[SOLVED] Windows 10 OS, Program & Data Separation SSDs or HDDs

Dec 17, 2021
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Hi.. I have just built a new Windows 10 PC with a 250 GB SSD (OS + ?) , 1 TB SSD ( User Data Files), 7200 RPM HDD & 5400 HDD (Flex Server Video)
Originally I only had 1TB SSD & the HDDs, but research seemed to indicate I should have OS on a single SSD and the rest on the other.
My old system total Windows and data totals around 500GB.
I suspect I have over killeded things a bit not by GB certainly or TB, but having two HDD as well.
My goal for the system is the have the OS separated from data and easy to restore if necessary in the future and data separated for ease of backup. I have used automated backup to both extra internal and external drives with reasonable success. I tend to fill drives due to bad strategies.
I would love some clear recommendations as to how to split my OS, programs and user data files given my current hardware.
My concern now that I have added the 250GB SSD is that it is not enough, but I hope that is not the case. Many articles indicated it was optimum, but I am finding more now suggesting 500 - 1 TB.
Thank you.
 

USAFRet

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Mar 16, 2013
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My old Windows 7 system is 32-bit, so no Programs (x86). It is my understanding only 64-but machines running 32-bit apps would have this. So, my total Documents, Pictures, Music & Video = 95GB, I am sure I have a bit of other stuff I will find such as faxes, etc., but it should not amount to much and it is my understanding I will be putting those things on my 2nd 1TB SSD?
Not using C:\users\my user name and “libraries” sounds interest, but wondering if it might be biting off more than I can chew related to future Win 10/11 OS, App and Backup Program implications. I would be interested in further thoughts on this. Some reading I did on this seemed to indicated some registry changes necessary and a hand full of Windows Settings to do the work arounds.
Thanks for the feedback.
Windows, from Win 7 and later, have gotten really good at using different locations for your "files".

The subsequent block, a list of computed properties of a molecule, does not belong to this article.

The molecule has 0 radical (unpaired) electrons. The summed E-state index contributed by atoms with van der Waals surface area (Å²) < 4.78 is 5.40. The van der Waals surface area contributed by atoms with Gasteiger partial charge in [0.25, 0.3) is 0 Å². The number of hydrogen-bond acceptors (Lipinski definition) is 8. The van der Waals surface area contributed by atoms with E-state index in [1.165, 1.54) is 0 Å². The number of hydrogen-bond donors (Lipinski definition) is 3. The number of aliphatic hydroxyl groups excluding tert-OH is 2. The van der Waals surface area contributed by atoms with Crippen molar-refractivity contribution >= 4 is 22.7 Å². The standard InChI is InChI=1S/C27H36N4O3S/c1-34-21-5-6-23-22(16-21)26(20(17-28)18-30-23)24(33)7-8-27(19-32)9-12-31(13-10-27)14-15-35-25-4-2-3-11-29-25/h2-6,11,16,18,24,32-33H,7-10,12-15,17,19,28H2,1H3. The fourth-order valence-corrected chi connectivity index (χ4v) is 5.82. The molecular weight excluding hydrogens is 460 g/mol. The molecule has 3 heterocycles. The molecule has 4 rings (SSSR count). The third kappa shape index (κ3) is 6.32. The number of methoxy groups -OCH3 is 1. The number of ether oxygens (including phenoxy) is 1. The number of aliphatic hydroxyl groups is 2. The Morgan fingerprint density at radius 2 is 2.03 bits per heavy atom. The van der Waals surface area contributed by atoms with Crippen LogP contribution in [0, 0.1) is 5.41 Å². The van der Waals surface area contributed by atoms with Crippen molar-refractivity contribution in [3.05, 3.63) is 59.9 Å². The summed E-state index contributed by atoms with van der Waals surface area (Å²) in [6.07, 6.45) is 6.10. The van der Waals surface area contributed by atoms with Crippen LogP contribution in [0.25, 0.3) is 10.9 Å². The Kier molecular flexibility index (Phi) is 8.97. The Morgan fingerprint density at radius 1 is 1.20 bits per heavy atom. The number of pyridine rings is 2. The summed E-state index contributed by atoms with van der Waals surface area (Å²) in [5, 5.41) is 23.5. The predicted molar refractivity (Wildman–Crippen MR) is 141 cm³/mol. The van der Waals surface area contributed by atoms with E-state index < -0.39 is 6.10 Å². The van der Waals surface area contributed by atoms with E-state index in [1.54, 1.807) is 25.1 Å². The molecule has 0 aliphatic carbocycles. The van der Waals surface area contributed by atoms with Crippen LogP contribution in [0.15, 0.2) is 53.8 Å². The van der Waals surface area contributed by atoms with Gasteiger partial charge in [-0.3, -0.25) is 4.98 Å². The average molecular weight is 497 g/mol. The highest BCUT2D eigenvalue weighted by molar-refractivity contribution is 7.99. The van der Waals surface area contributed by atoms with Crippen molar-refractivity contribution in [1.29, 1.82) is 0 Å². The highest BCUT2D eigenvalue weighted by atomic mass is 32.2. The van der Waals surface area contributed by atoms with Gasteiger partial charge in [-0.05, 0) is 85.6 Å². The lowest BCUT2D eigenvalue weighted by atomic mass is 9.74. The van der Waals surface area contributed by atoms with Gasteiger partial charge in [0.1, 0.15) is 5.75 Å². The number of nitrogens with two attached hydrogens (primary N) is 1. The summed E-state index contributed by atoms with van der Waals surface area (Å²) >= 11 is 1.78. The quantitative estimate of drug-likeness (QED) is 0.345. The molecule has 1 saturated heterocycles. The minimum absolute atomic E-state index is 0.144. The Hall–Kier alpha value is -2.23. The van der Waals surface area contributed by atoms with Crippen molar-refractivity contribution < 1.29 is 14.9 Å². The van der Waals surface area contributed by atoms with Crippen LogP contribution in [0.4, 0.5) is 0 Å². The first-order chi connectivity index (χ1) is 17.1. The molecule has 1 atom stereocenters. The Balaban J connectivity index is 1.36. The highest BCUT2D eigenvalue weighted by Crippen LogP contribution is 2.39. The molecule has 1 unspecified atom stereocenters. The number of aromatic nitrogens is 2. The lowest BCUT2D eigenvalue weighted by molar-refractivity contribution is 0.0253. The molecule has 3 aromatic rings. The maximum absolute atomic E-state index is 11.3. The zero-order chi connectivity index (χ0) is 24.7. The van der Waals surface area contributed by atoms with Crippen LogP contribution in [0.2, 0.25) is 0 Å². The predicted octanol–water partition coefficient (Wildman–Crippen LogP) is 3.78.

You do NOT have to save things to the default Libraries.
Most applications, and WIndows itself, will default to the last place you saved to.

So...Save something to a folder on the D drive.
The next time you save something with that application, it will default to that same location.

It used to be you needed to cause the Libraries to be somewhere else, but no more.
 
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Lafong

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Dec 2, 2021
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That's a pretty good idea.

250 gb may well be enough for Windows and all of your applications. I use a 128 GB SSD for that and have NEVER used more than 48 GB. Right now using 43.

It's up to you to determine if 250 GB is sufficient in your case.

How large are these folders on your C drive?

C:\Windows

C:\Program Files

C:\Program Files (x86)

On my C drive, those total about 32 GB, with C:\Windows being the largest at 26 GB.

Do yours total 40? 100? 150? 200?
 
Hi.. I have just built a new Windows 10 PC with a 250 GB SSD (OS + ?) , 1 TB SSD ( User Data Files), 7200 RPM HDD & 5400 HDD (Flex Server Video)
Originally I only had 1TB SSD & the HDDs, but research seemed to indicate I should have OS on a single SSD and the rest on the other.
My old system total Windows and data totals around 500GB.
I suspect I have over killeded things a bit not by GB certainly or TB, but having two HDD as well.
My goal for the system is the have the OS separated from data and easy to restore if necessary in the future and data separated for ease of backup. I have used automated backup to both extra internal and external drives with reasonable success. I tend to fill drives due to bad strategies.
I would love some clear recommendations as to how to split my OS, programs and user data files given my current hardware.
My concern now that I have added the 250GB SSD is that it is not enough, but I hope that is not the case. Many articles indicated it was optimum, but I am finding more now suggesting 500 - 1 TB.
Thank you.
A common way to split this is to have the OS and apps on a ssd and data on a hdd.